Train travel from Vancouver to Seattle with the Amtrak Cascades is a great and economic way to avoid border traffic, relax and enjoy the spectacular coastal views.
With daily scheduled departures, the Train from Vancouver to Seattle is an easy and fun way to travel for families with children. With the recent bridge collapse and temporary fix along a main route between Vancouver and Seattle, the normal mid-heavy traffic has gotten even worse. Its time to take another look at leaving the car behind and enjoy a train ride from downtown Vancouver to downtown Seattle.
Arrive 40 minutes before departure! Doors open at 5:30 am. Bring your passport.
The Amtrak Cascades runs twice daily from Vancouver to Seattle with an 6:30 am early morning departure from Vancouver to Seattle (arriving around 10:55 am), which continues on to Portland arriving there at 3:00 pm. And an evening Vancouver departure at 5:35 pm just to Seattle arriving there at 10:00 pm. Northbound returns from Portland (at 2:50 pm), and Seattle (at 6:50pm), and arrives back in Vancouver late in the day at 10:50 pm. Or stay the night in Seattle and take the early morning return departing Seattle at 7:45 am, and arriving in Vancouver at 11:45 am. If you wanted, you could even visit Seattle for the day, you can catch an early morning train from Vancouver to Seattle, and return in the evening on the same day.
The train ride takes about 4 hours long, that’s only a little longer than driving from Vancouver to Seattle under ideal conditions, it drops you off downtown and offers you whopping savings by avoiding Seattle hotel parking fees.
Note: You must arrive 40 minutes before departure, at least! I know they ‘suggest’ it, but if you do not, you will not be allowed on the train. Because we are crossing borders, customs happens on the station before departure, and it takes a while for all the passengers to be processed, but the train departs at 6:40am! Last minute arrivals after 6:10am, even with a ticket, are not accepted. Not pretty, but there are many a sad traveler who’ve missed their train because of this (me included!)
Tickets and Seating
Seating is assigned on a first-come, first-serve basis when you line up for a boarding pass at the station (even if you have an e-ticket). Prices alter a little bit, based in demand, but in general, the earlier you book the cheaper the ticket will be. A one-way coach fare from Vancouver to Seattle ranges from $45 to $75. From Vancouver to Portland, a one-way fare ranges from $65 to $120. Children aged 2 to 15 go for half price. Business class seats cost from $20-25 more each way.
Tip: Arrive at the station very early and ask for a seat on the west side of the train, so you get the coast views. That’s the right side going south, and the left side going north.
Free Wireless is available in all Coach and Business Class cars, and throughout the train. The standard wireless opt-in webform should pop-up on your device. An instruction card for connecting to the wi-fi should be located in the seat-back in front of your seat. There are also power outlets located near your feet along the wall. And if you’re the type of person to make loud and lengthy phone calls, please move to the vestibules between cars and talk there. I want to enjoy the ride and I don’t need to know your business.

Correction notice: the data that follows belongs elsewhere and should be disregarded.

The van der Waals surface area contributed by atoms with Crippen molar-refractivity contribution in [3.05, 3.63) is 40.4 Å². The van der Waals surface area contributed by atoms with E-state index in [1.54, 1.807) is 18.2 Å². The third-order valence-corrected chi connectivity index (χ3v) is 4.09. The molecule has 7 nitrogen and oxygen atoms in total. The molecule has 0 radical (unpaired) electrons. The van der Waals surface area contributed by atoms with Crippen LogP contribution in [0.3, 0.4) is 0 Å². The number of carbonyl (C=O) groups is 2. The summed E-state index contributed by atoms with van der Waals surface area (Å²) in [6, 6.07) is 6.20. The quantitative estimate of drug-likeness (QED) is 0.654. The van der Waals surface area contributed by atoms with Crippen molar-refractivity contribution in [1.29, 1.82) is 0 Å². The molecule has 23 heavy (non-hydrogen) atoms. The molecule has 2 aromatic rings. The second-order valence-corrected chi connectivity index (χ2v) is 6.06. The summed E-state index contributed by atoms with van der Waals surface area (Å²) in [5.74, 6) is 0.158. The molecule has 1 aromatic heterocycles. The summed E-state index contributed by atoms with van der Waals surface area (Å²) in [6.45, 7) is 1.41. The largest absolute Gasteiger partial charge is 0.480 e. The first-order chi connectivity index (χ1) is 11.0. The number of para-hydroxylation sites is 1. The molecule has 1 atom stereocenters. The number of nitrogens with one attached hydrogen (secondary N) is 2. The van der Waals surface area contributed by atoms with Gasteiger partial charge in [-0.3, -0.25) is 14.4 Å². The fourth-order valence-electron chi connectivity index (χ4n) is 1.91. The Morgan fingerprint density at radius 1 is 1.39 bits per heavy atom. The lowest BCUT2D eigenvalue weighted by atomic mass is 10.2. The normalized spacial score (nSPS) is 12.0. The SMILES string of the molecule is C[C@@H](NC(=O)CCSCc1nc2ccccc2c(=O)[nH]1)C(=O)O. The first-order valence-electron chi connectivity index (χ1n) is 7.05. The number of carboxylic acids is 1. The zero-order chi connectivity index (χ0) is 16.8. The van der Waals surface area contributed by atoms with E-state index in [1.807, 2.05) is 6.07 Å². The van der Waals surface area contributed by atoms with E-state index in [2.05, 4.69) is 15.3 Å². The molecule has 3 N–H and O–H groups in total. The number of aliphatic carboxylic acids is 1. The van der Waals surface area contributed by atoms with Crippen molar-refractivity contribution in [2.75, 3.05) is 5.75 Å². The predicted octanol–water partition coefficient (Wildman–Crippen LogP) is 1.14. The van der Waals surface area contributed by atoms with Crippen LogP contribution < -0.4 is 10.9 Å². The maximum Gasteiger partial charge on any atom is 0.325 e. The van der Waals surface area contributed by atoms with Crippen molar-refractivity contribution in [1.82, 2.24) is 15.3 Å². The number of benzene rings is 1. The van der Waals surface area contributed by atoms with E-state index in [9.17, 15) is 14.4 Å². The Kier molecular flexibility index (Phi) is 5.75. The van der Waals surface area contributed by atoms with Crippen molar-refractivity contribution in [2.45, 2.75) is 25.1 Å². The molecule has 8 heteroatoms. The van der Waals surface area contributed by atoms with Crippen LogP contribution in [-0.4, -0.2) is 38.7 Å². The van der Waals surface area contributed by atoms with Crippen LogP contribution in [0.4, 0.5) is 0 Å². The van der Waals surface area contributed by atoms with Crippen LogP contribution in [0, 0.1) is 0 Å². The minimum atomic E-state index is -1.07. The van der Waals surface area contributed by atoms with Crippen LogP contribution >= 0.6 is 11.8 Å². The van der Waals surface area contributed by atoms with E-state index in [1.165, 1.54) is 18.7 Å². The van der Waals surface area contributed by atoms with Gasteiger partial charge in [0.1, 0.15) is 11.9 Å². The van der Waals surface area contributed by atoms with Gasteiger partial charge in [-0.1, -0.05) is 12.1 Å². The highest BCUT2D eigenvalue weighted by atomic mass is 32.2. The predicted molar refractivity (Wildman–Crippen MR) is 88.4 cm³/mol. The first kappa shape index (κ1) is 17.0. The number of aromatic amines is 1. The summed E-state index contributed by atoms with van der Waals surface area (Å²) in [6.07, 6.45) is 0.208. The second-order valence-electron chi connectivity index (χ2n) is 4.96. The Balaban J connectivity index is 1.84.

Enjoy the Scenery
When you get tired of using the free wireless, there are seemingly endless views along the coast that pass in a almost cinematic way along your journey. Enjoy the view!
The beauty of train travel is you can get out of your seat and enjoy a stroll along the trip. Visit the Bistro Car, between cars 2 & 3. If you’re hungry you can get hot coffee (no espresso), sandwiches and snacks. And seriously, getting up at 5 am and scrambling to Pacific Central Station before 6 am, I could use another coffee, and who had time to eat? The Lounge Car is located next to the Bistro Car, and offers table seating, a nice alternative if you want some space, need to work, or want a better seat.
Baggage & Bikes
Carry-on baggage is limited to two pieces per passenger (with few exceptions). Checked baggage service is available only at certain train stations. Trains are equipped with a limited number of bike racks for traveling with bicycles, sometimes as few as 6 spots. Reservation required so book early; a service charge of $5 applies. Passengers should bring their bicycle to and picks it up from the baggage car. Consult agent. If spots are all taken, you’ll need to check your bike as baggage and box it.
King Street Station Seattle, Gorgeous!
Seattle’s King Street Station has just undergone a major renovation, and this beautiful public space is a real treasure! Over 40 percent of commuters arrive in Seattle using public transportation these days. King Street Station is part of the largest transit hub (bus tunnel, Metro, Sounder, Amtrak, the new First Hill streetcar) west of Chicago and north of San Francisco. And the recent renovation of this beautiful station is even more incentive to take the train.
Back on track: Seattle’s renovated King Street Station in 2013.
The Amtrak Cascades Website
Photos by Clairefromyvr.